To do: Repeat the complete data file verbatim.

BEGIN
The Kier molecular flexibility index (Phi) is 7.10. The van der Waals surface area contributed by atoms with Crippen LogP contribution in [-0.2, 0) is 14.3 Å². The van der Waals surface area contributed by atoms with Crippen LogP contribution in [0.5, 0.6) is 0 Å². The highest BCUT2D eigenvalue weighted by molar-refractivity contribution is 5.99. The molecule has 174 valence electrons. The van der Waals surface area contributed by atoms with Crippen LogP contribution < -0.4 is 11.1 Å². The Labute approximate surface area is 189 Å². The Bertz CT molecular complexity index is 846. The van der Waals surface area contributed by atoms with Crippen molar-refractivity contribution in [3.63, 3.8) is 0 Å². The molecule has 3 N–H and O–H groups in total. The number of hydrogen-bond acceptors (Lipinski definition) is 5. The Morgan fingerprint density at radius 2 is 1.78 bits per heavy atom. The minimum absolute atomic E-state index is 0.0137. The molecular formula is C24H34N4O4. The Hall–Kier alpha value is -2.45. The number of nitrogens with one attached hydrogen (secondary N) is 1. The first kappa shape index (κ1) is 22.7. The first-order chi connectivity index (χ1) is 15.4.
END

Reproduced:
The Kier molecular flexibility index (Phi) is 7.10. The van der Waals surface area contributed by atoms with Crippen LogP contribution in [-0.2, 0) is 14.3 Å². The van der Waals surface area contributed by atoms with Crippen LogP contribution in [0.5, 0.6) is 0 Å². The highest BCUT2D eigenvalue weighted by molar-refractivity contribution is 5.99. The molecule has 174 valence electrons. The van der Waals surface area contributed by atoms with Crippen LogP contribution < -0.4 is 11.1 Å². The Labute approximate surface area is 189 Å². The Bertz CT molecular complexity index is 846. The van der Waals surface area contributed by atoms with Crippen molar-refractivity contribution in [3.63, 3.8) is 0 Å². The molecule has 3 N–H and O–H groups in total. The number of hydrogen-bond acceptors (Lipinski definition) is 5. The Morgan fingerprint density at radius 2 is 1.78 bits per heavy atom. The minimum absolute atomic E-state index is 0.0137. The molecular formula is C24H34N4O4. The Hall–Kier alpha value is -2.45. The number of nitrogens with one attached hydrogen (secondary N) is 1. The first kappa shape index (κ1) is 22.7. The first-order chi connectivity index (χ1) is 15.4.